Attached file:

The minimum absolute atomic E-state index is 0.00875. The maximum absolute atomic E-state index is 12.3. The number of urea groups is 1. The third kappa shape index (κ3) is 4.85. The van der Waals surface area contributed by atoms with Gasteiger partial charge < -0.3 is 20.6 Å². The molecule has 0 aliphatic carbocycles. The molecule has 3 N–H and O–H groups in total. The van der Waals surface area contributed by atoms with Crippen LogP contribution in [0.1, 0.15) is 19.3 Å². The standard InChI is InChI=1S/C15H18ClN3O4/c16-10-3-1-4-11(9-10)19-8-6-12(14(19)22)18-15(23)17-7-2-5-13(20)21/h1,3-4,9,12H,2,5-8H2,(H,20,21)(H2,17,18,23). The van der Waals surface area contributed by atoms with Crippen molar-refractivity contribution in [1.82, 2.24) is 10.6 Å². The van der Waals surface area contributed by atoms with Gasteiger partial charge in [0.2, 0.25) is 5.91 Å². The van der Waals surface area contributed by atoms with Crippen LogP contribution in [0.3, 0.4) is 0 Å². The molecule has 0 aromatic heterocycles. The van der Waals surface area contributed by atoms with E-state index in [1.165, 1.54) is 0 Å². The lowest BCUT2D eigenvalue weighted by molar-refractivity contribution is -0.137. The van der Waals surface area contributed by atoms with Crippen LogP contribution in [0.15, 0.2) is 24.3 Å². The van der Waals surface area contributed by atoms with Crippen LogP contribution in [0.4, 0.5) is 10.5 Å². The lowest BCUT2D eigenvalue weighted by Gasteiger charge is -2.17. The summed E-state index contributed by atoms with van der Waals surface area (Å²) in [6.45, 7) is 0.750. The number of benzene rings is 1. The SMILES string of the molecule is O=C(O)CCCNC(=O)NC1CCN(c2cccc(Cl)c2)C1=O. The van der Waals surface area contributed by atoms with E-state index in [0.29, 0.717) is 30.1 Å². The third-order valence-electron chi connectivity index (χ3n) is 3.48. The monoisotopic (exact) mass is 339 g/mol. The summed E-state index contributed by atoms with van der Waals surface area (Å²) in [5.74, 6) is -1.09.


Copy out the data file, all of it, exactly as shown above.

The minimum absolute atomic E-state index is 0.00875. The maximum absolute atomic E-state index is 12.3. The number of urea groups is 1. The third kappa shape index (κ3) is 4.85. The van der Waals surface area contributed by atoms with Gasteiger partial charge < -0.3 is 20.6 Å². The molecule has 0 aliphatic carbocycles. The molecule has 3 N–H and O–H groups in total. The van der Waals surface area contributed by atoms with Crippen LogP contribution in [0.1, 0.15) is 19.3 Å². The standard InChI is InChI=1S/C15H18ClN3O4/c16-10-3-1-4-11(9-10)19-8-6-12(14(19)22)18-15(23)17-7-2-5-13(20)21/h1,3-4,9,12H,2,5-8H2,(H,20,21)(H2,17,18,23). The van der Waals surface area contributed by atoms with Crippen molar-refractivity contribution in [1.82, 2.24) is 10.6 Å². The van der Waals surface area contributed by atoms with Gasteiger partial charge in [0.2, 0.25) is 5.91 Å². The van der Waals surface area contributed by atoms with Crippen LogP contribution in [0.3, 0.4) is 0 Å². The molecule has 0 aromatic heterocycles. The van der Waals surface area contributed by atoms with E-state index in [1.165, 1.54) is 0 Å². The lowest BCUT2D eigenvalue weighted by molar-refractivity contribution is -0.137. The van der Waals surface area contributed by atoms with Crippen LogP contribution in [0.15, 0.2) is 24.3 Å². The van der Waals surface area contributed by atoms with Crippen LogP contribution in [0.4, 0.5) is 10.5 Å². The lowest BCUT2D eigenvalue weighted by Gasteiger charge is -2.17. The summed E-state index contributed by atoms with van der Waals surface area (Å²) in [6.45, 7) is 0.750. The number of benzene rings is 1. The SMILES string of the molecule is O=C(O)CCCNC(=O)NC1CCN(c2cccc(Cl)c2)C1=O. The van der Waals surface area contributed by atoms with E-state index in [0.29, 0.717) is 30.1 Å². The third-order valence-electron chi connectivity index (χ3n) is 3.48. The monoisotopic (exact) mass is 339 g/mol. The summed E-state index contributed by atoms with van der Waals surface area (Å²) in [5.74, 6) is -1.09.